Stand out from the crowd
Paul Teahan offers an overview of Smarketing with tips on how SMEs and local businesses can attract customers.
If you google the term ‘Smarketing’ you will be hit with a number of definitions, the main one being that it is the integration of sales and marketing.
In my opinion, and for the purpose of this article, ‘Smarketing’ could also be seen as smart marketing, which in turn will lead to an increase in sales and productivity.
Why is Smarketing so important to SMEs?
It’s safe to say that SMEs no longer represent a small part of the business world, as they have significantly carved their own niche alongside some of the bigger, international companies. Indeed, in Ireland today’s SMEs employ an estimated 80% of the workforce. With the emphasis on ‘shopping local’ being at the forefront of consumers’ minds, SMEs have positioned themselves with competitive product offerings alongside top customer service.
Whilst many SMEs have started thinking outside the box with branding, it’s important for companies, from local butchers to builders merchants, to start believing in bigger when it comes to marketing. They need to act like a mid-large enterprise and develop a marketing strategy which makes them be considered not as a ‘me too’ but as the ‘unique one’ to extract the deserving share in the opportunity revenue pie.
Marketing done smart
A common misconception about marketing is that it is irrelevant and/or that one element of marketing is enough to increase sales. Whilst it may only be possible to apply part of your overall marketing budget to a few elements, it is imperative to choose the right mediums for your business.
SMEs need to plan their marketing budget in keeping with the size of their business; geographies covered or aspiring to cover, revenue and profit models and vision for the next few years. Your marketing budget should average approximately 2% of your revenue and should be spent through the right channels and media.
The strength of marketing strategy lies in the alignment of the following components: above the line, below the line, trade push, through the line (CRM), experiential, public relations and social media engagement.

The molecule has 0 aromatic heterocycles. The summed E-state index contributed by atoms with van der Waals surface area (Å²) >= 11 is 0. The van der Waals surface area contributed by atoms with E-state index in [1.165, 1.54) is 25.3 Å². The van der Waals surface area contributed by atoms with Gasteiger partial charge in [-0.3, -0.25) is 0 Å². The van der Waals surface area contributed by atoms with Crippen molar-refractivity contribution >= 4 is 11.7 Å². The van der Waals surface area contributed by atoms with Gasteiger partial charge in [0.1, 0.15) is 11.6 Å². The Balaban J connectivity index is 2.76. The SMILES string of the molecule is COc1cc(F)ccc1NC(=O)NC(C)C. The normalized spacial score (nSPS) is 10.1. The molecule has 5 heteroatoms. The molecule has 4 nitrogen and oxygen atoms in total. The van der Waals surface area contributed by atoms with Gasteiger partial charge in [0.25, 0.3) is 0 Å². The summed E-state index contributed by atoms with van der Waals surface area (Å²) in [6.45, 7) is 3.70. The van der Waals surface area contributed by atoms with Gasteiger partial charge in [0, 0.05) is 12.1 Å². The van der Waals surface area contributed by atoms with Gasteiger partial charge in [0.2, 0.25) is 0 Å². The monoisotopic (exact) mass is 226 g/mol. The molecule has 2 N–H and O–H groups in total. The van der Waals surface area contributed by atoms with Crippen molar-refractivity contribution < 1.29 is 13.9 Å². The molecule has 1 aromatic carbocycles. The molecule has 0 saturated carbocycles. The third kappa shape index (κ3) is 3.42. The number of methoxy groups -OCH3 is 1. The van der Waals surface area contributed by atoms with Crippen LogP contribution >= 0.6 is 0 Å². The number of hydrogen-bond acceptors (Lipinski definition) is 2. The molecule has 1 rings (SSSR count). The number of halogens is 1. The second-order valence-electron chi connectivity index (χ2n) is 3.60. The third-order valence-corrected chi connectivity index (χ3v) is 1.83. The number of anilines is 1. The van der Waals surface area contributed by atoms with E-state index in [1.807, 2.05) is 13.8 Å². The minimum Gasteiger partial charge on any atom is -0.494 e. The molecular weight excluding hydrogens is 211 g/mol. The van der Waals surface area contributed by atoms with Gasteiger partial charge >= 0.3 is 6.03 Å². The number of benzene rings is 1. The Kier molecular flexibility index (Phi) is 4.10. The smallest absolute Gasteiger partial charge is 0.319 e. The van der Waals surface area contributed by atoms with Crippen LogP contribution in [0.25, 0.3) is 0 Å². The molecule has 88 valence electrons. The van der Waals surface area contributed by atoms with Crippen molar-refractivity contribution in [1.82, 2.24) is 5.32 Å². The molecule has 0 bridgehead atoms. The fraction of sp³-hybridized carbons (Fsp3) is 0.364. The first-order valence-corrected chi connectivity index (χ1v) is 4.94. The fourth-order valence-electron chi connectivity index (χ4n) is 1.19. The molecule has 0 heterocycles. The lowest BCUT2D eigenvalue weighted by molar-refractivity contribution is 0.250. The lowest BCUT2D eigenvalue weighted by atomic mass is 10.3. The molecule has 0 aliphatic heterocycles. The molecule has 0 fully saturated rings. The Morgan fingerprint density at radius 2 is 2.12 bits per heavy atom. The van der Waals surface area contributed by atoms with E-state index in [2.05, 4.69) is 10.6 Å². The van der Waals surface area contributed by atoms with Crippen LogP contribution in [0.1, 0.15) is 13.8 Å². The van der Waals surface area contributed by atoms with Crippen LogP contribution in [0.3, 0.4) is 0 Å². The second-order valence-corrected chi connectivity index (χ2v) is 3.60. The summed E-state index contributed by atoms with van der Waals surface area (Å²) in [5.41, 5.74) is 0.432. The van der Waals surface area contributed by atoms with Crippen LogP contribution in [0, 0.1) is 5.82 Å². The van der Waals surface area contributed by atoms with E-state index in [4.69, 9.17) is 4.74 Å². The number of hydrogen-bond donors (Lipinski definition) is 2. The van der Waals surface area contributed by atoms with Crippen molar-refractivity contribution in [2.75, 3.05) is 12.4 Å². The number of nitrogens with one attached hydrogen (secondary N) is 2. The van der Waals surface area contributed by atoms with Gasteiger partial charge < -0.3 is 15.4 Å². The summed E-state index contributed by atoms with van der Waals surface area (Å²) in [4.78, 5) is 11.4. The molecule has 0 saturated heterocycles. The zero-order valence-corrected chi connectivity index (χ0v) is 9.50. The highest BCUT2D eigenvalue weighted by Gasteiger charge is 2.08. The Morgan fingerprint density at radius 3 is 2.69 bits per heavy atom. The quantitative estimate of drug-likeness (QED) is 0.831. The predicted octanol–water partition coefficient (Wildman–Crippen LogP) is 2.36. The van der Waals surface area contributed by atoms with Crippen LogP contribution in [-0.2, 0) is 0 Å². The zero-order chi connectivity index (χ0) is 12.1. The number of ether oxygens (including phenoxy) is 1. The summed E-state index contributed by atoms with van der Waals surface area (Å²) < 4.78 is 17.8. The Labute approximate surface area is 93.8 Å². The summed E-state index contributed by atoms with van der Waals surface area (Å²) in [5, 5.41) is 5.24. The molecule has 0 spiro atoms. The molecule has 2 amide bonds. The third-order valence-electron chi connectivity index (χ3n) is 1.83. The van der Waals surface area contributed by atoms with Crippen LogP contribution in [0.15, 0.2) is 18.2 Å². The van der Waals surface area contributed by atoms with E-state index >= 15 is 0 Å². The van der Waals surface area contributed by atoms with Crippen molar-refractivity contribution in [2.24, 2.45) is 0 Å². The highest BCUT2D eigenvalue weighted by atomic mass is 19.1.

Whilst all businesses are constrained with marketing budgets, more often than not, SMEs focus too much on conventional media and therefore miss the bigger picture of today’s varied marketing strengths. This is where smart marketing comes in.
Don’t overspend on above the line marketing, either electronically or in print, as this element can occupy a large portion of your budget, caters to the masses and therefore might not hit the targeted audience with the desired outcome. If you are interested in direct business, focus on your target market through trade and public exhibitions where you can interact with people. Also increase your visibility through organising and hosting your own events.
Another way of connecting with your customers is through experiential marketing, such as showcasing and demonstrating, to encourage an emotional connection and brand feel. This method corresponds with direct above the line activity and has the power of becoming word of mouth driven. Experiential marketing, whether it’s targeted at your local community or buyers at a trade fair, is about creating an experience for the customer which in turn produces positive personal and relevant memories.
Direct marketing, generally through direct mail, ezines/mailshots, white papers, customer testimonials, brings value and awareness for your product or service offerings and targets primarily prospects that have an interest in what your company does. If done properly, this is and in-expensive and highly persuasive option focused on your target market. Well directed call-to-actions makes it easy for prospects to engage with you directly.
Public relations should be an integral part of your marketing mix as it’s one of the least expensive and most credible mediums to reach your target audience through relevant media channels, both offline and online. PR is beneficial as it is unbiased and much more credible than placed advertising. Common actions include speaking opportunities, press relations and employee communication.
Finally, Social media engagement is a must for any SME but it is important to evaluate which social media platforms are necessary for your company. Facebook may seem the site to be on, however if you are a B2B company, or if your products are not used by the general public, Facebook may not be right for you.
LinkedIn is a great way to engage with communities and forums, especially through a B2B medium. Twitter connects companies to millions of influencers to push your offerings and YouTube is perfect if you have many product videos or online seminars. With any of these platforms, constant monitoring and updating is paramount to successful presence. Our own site, thebestof.ie, brings communities together while highlighting the best product and service providers across the many towns and cities of Ireland.
If you can be smart with your marketing and begin to balance all of the marketing elements, it won’t be long before your brand is being seen in a positive light, your business is engaging more with your target customers and most important, you are getting the right return on your marketing investment.